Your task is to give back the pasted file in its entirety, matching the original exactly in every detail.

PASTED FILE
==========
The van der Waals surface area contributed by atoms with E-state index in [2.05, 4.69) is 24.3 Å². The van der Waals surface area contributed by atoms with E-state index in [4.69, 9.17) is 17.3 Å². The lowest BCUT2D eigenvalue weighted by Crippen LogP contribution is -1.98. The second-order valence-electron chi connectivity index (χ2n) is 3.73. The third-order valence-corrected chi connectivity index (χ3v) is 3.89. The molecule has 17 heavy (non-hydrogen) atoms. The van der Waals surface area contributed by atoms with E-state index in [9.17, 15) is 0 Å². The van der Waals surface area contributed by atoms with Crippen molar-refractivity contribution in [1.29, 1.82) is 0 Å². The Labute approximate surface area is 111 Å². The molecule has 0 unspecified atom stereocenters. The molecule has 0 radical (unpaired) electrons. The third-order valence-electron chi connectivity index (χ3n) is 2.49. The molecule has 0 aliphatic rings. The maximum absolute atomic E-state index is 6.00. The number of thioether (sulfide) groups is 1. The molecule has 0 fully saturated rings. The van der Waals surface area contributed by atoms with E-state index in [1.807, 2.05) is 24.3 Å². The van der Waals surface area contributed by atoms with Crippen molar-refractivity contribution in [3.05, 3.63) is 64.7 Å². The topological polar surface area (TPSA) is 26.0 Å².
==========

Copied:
The van der Waals surface area contributed by atoms with E-state index in [2.05, 4.69) is 24.3 Å². The van der Waals surface area contributed by atoms with E-state index in [4.69, 9.17) is 17.3 Å². The lowest BCUT2D eigenvalue weighted by Crippen LogP contribution is -1.98. The second-order valence-electron chi connectivity index (χ2n) is 3.73. The third-order valence-corrected chi connectivity index (χ3v) is 3.89. The molecule has 17 heavy (non-hydrogen) atoms. The van der Waals surface area contributed by atoms with E-state index in [9.17, 15) is 0 Å². The van der Waals surface area contributed by atoms with Crippen molar-refractivity contribution in [1.29, 1.82) is 0 Å². The Labute approximate surface area is 111 Å². The molecule has 0 unspecified atom stereocenters. The molecule has 0 radical (unpaired) electrons. The third-order valence-electron chi connectivity index (χ3n) is 2.49. The molecule has 0 aliphatic rings. The maximum absolute atomic E-state index is 6.00. The number of thioether (sulfide) groups is 1. The molecule has 0 fully saturated rings. The van der Waals surface area contributed by atoms with E-state index in [1.807, 2.05) is 24.3 Å². The van der Waals surface area contributed by atoms with Crippen molar-refractivity contribution in [3.05, 3.63) is 64.7 Å². The topological polar surface area (TPSA) is 26.0 Å².